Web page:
“It was simply whether or not we could grasp a business opportunity that suddenly emerged in front of us,” said Ghosn matter-of-factly.
According to a close associate who had a chance to talk to him over the phone after the announcement, “he sounded excited and seemed to be enjoying the situation quite a lot, speaking to me in a high tone I haven’t heard for some years.”
His sense of exaltation was also well portrayed in the three TV news programs he appeared on the night of the press conference. Looking straight into the camera, he confidently projected that Nissan’s alliance with Mitsubishi Motors will create a synergic effect worth several billion dollars.
What kind of a leader is Ghosn?
In 1999, Nissan Motors became a part of the Renault-Nissan Alliance when the Japanese automaker was facing severe financial challenges. Carlos Ghosn, who was heading the French counterpart, stepped into Nissan Motors that year, first as the Chief Operating Officer (COO), next as the President in 2000, and then as the CEO in the following year.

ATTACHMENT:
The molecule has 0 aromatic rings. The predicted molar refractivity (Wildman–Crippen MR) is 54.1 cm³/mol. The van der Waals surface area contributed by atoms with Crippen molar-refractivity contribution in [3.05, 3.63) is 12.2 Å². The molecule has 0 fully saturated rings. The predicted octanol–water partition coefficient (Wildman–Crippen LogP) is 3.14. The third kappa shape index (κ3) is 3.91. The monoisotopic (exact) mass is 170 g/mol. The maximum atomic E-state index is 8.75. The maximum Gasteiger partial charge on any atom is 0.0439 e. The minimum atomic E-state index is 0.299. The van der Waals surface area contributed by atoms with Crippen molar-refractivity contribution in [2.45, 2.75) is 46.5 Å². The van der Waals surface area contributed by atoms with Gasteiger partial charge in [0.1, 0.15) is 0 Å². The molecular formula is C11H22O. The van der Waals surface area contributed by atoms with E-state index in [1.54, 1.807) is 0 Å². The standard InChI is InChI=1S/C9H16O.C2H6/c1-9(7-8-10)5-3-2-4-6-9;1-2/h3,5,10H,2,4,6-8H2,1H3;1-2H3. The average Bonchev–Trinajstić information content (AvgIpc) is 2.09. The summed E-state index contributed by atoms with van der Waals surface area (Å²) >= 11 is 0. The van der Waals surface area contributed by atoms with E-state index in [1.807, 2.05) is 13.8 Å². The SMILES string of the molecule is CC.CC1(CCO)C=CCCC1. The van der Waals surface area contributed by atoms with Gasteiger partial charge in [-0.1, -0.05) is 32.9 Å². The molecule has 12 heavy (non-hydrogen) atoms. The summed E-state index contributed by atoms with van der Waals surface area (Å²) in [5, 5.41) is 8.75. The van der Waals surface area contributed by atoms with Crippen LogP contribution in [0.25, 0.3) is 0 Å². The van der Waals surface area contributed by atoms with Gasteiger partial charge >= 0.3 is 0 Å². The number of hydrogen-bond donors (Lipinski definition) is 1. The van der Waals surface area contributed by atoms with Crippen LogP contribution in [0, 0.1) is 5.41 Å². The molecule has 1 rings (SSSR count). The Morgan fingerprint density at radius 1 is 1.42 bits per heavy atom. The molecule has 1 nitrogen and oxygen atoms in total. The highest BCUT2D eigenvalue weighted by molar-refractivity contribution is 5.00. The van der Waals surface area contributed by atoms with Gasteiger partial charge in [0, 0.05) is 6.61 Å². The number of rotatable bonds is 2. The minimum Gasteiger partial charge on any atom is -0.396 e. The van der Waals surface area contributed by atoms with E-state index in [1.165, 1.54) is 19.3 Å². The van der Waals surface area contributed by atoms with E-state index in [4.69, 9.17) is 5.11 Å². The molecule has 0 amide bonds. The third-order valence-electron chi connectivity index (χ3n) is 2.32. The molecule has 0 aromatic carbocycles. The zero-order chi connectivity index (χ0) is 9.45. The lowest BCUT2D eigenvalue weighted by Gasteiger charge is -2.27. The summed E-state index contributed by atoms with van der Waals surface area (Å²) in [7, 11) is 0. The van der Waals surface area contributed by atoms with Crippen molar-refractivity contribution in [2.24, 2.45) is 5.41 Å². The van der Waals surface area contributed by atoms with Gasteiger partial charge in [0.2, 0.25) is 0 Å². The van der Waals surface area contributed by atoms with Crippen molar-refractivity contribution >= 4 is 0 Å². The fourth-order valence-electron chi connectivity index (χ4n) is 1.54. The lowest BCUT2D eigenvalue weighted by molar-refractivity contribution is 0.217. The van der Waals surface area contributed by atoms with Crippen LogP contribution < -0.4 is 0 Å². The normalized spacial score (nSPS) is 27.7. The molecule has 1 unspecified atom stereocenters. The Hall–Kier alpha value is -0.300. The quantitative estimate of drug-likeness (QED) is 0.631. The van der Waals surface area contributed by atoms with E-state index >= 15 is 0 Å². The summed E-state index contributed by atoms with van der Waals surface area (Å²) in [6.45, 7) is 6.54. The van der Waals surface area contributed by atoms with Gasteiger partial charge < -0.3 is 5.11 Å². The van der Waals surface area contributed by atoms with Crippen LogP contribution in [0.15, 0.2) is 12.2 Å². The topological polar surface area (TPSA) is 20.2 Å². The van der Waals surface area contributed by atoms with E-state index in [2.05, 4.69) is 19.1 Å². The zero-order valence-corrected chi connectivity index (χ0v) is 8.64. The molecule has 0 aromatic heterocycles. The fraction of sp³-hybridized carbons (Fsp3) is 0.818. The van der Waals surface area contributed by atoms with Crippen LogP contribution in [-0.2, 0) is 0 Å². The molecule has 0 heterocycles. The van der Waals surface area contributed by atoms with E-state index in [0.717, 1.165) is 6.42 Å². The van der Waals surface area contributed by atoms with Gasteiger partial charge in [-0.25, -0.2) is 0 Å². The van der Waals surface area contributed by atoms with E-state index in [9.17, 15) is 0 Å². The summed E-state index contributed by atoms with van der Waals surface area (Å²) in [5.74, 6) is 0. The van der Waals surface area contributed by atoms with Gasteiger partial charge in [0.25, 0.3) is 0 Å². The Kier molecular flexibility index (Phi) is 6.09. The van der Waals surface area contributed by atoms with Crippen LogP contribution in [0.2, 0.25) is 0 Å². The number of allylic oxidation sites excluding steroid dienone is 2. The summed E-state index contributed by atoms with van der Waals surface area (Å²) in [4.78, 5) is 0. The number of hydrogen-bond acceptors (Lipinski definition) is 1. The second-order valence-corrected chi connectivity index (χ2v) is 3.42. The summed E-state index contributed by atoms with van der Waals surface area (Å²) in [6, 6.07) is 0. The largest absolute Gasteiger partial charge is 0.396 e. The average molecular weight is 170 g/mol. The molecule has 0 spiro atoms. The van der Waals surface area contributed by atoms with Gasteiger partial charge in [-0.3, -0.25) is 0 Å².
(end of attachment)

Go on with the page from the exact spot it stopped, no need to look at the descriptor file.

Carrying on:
Since then, he has pushed forward various radical initiatives, including a restructuring scheme called the Nissan Revival Plan, to revitalize the ailing organization and enable the company to quickly achieve a V-shaped recovery.
The motive that has consistently fueled his aggressive leadership in the last 17 years has been his strong desire to expand the scale of business under his reign.
In 2000, a year after Nissan and Renault joined hands, the alliance was selling approximately 5 million cars in the global market with each responsible of about half of the total volume. However, in the next few years, Nissan outperformed Renault considerably by expanding its business rapidly in North America and China.